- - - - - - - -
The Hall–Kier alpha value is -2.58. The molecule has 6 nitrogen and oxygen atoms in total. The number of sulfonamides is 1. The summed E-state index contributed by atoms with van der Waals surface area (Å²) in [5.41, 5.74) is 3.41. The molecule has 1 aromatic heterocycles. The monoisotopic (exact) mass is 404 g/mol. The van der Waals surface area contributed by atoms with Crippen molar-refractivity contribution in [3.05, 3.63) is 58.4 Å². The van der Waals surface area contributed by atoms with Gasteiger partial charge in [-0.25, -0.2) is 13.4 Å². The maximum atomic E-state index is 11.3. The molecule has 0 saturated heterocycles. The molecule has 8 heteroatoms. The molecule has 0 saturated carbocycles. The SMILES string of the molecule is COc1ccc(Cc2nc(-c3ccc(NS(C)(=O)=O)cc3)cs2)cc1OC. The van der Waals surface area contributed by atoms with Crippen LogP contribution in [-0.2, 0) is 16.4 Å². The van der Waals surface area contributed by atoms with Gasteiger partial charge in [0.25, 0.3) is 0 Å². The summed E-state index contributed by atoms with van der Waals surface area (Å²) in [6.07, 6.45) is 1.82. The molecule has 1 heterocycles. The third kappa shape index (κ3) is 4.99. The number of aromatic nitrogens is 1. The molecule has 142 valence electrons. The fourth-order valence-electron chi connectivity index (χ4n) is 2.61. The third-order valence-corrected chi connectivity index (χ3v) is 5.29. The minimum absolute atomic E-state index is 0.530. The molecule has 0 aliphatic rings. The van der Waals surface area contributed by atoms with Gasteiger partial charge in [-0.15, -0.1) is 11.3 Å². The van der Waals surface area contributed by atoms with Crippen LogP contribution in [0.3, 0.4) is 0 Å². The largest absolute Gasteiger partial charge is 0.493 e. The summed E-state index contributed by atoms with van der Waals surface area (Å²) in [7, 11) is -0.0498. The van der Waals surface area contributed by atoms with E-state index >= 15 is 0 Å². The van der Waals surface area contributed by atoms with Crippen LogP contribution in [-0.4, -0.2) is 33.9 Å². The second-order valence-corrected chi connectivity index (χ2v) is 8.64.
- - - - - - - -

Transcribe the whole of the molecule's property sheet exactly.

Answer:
The Hall–Kier alpha value is -2.58. The molecule has 6 nitrogen and oxygen atoms in total. The number of sulfonamides is 1. The summed E-state index contributed by atoms with van der Waals surface area (Å²) in [5.41, 5.74) is 3.41. The molecule has 1 aromatic heterocycles. The monoisotopic (exact) mass is 404 g/mol. The van der Waals surface area contributed by atoms with Crippen molar-refractivity contribution in [3.05, 3.63) is 58.4 Å². The van der Waals surface area contributed by atoms with Gasteiger partial charge in [-0.25, -0.2) is 13.4 Å². The maximum atomic E-state index is 11.3. The molecule has 0 saturated heterocycles. The molecule has 8 heteroatoms. The molecule has 0 saturated carbocycles. The SMILES string of the molecule is COc1ccc(Cc2nc(-c3ccc(NS(C)(=O)=O)cc3)cs2)cc1OC. The van der Waals surface area contributed by atoms with Crippen LogP contribution in [-0.2, 0) is 16.4 Å². The van der Waals surface area contributed by atoms with Gasteiger partial charge in [0.25, 0.3) is 0 Å². The summed E-state index contributed by atoms with van der Waals surface area (Å²) in [6.07, 6.45) is 1.82. The molecule has 1 heterocycles. The third kappa shape index (κ3) is 4.99. The number of aromatic nitrogens is 1. The molecule has 142 valence electrons. The fourth-order valence-electron chi connectivity index (χ4n) is 2.61. The third-order valence-corrected chi connectivity index (χ3v) is 5.29. The minimum absolute atomic E-state index is 0.530. The molecule has 0 aliphatic rings. The van der Waals surface area contributed by atoms with Gasteiger partial charge in [-0.15, -0.1) is 11.3 Å². The van der Waals surface area contributed by atoms with Crippen LogP contribution in [0.3, 0.4) is 0 Å². The largest absolute Gasteiger partial charge is 0.493 e. The summed E-state index contributed by atoms with van der Waals surface area (Å²) in [7, 11) is -0.0498. The van der Waals surface area contributed by atoms with E-state index >= 15 is 0 Å². The van der Waals surface area contributed by atoms with Crippen LogP contribution in [-0.4, -0.2) is 33.9 Å². The second-order valence-corrected chi connectivity index (χ2v) is 8.64.